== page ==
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Monday, April 26, 2004

Saving Money
by April Borbon
Lessons from new immigrants

After working for many years with refugees and new immigrants
to our country, I have found that there are numerous
interesting and creative ways to save, stretch and carefully
spend money.

- Repair things that break instead of throwing them out. One
young woman brought me two pieces of vacuum cleaner belt that
had broke and asked how she could sew them back together.
Needless to say, I was speechless, but that did reinforce the
idea that people from poor countries rarely throw something
away if there is any possibility of life left in it. Take a
second look at the things you throw away to see if there are
any ways you can repair them.

- Shop often for food. In countries where electricity,
refrigeration and bulk shopping are unavailable or unknown,
people shop daily for their food and buy just the amount they
need. We've all found mystery meat tucked away in the back of
the refrigerator or had a bin of forgotten vegetables turn
green and fuzzy on us; that's a waste of money. Shopping
frequently and eating everything while it is fresh is not only
good for your health, but it is also good for your wallet.

- Mom stays home with the kids. That idea may fly in the face
of women's lib, but it makes a whole lot of sense. Not only do
families save an arm and a leg on babysitting fees, but mom
also acts as cook, maid, gardener, laundry, nurse, driver and
teacher. All of which are things the average American family
pays for because no one is at home to perform these services.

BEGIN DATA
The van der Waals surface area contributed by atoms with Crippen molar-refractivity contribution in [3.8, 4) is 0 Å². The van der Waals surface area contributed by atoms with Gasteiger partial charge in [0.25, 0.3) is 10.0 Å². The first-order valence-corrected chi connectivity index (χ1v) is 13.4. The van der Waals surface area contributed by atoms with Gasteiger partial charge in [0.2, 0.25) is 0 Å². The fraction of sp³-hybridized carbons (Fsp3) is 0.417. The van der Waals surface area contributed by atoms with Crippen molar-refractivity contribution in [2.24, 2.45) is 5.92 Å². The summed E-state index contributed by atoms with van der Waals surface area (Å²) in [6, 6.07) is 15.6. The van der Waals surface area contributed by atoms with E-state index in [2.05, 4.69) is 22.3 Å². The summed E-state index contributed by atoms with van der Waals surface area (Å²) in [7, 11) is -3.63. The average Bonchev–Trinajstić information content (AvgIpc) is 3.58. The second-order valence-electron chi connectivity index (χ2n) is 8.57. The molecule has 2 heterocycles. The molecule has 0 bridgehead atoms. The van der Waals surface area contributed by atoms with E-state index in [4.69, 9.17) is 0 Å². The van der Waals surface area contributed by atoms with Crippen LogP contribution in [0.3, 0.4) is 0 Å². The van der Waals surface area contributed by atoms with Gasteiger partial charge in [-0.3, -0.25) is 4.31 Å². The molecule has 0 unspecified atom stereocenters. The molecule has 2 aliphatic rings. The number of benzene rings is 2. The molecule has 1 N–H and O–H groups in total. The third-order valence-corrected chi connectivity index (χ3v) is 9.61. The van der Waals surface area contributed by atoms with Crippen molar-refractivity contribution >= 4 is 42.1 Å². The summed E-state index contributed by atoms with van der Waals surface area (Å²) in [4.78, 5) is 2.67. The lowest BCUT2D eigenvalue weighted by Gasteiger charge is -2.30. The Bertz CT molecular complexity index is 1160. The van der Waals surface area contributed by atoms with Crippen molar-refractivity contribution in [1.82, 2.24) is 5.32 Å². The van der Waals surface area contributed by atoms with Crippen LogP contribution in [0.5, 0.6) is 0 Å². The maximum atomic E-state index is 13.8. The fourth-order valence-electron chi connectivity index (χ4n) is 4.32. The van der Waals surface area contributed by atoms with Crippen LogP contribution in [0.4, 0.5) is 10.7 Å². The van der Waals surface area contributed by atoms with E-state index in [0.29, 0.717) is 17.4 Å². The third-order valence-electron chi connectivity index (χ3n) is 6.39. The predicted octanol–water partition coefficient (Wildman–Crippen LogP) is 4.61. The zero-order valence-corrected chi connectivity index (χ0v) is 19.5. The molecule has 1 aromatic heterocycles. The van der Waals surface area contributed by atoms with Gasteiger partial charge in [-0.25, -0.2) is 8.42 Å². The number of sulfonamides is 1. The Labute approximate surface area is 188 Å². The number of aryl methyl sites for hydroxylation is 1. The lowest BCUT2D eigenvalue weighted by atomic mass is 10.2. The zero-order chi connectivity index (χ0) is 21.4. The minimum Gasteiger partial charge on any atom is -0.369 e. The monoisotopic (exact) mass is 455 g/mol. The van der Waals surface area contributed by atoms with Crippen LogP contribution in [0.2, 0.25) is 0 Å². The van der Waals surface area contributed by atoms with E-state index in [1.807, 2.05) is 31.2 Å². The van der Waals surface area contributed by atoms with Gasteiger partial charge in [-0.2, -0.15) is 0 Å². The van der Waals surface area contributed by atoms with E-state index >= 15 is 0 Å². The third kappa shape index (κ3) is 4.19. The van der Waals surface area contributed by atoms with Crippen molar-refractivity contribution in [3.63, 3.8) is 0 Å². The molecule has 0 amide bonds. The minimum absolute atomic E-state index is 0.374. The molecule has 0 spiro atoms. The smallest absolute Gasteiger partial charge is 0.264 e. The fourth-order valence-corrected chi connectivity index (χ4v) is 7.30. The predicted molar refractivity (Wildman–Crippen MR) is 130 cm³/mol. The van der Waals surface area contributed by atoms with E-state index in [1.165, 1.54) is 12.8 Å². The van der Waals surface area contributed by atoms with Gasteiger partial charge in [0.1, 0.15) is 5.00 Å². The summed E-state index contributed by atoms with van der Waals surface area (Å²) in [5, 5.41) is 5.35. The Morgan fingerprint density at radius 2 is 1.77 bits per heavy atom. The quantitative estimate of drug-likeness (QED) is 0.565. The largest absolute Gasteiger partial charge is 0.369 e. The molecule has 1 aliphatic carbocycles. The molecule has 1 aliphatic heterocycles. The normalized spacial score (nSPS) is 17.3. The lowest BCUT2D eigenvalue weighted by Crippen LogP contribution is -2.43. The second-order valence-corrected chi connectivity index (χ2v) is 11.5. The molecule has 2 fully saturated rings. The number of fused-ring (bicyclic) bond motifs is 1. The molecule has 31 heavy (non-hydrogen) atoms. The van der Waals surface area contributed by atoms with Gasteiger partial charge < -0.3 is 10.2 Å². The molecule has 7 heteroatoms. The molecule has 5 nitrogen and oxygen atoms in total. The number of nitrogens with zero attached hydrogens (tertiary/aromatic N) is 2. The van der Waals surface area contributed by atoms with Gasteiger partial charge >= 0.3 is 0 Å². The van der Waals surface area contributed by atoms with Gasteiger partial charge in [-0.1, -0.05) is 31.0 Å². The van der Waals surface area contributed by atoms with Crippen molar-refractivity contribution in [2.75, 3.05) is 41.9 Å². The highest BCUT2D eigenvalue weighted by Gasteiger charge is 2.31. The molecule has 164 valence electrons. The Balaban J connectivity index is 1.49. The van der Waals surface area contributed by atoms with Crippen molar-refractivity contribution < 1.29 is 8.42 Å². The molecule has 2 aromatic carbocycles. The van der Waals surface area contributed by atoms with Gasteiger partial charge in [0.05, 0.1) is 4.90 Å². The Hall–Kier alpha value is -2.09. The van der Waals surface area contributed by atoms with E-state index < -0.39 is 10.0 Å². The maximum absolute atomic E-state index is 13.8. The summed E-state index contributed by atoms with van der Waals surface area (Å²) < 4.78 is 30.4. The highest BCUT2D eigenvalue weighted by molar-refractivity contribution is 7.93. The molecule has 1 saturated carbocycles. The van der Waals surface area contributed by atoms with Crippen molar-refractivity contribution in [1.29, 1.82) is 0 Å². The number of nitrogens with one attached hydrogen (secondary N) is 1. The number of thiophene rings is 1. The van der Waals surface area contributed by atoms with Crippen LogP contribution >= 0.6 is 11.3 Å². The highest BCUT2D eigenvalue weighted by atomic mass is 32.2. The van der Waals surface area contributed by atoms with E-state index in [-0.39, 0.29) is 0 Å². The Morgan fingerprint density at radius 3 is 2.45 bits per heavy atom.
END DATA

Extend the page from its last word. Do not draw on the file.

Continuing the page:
- Families work together. If mom must work, grandma baby
sits. If Uncle's car breaks down, everyone in the neighborhood
pitches in to get it working again. If the prom is coming up,
all of the young women in the extended family pitch in to
find, alter or make a dress for the attendee.

- Share information. The (name your country) grapevine works
better than ATT. Any time someone learns of a great deal,
whether it be a farmer selling cows for a really great price
or a government program that will pay your phone bill if your
income is low enough, the news spreads like wildfire through
the community. Everyone passes the word along and everyone is
able to benefit.

- Education is a top priority. Most refugees and immigrants
head for school as soon as they hit our shores. Whether it is
a class to learn our language, college, or trade school,
people from poor countries know that education is the
difference between poverty and a lifetime of earning success.

- Start a side business. Capitalism is alive and well in the
refugee and immigrant populations of our country. An elderly
lady I know makes traditional desserts from her country and
sells them to members of her community. Everyone loves the
desserts, and the lady gets to earn some extra money. Two
sisters went to nail school, started doing manicures out of
their house, and now own seven nail spas. A man I know sells
phone cards in addition to his regular job; he found a need
(people always need to call "back home") and filled it.

- Save money. Often called "mattress money" because people
from many third world countries don't trust banks. Saving
money for a rainy day is not

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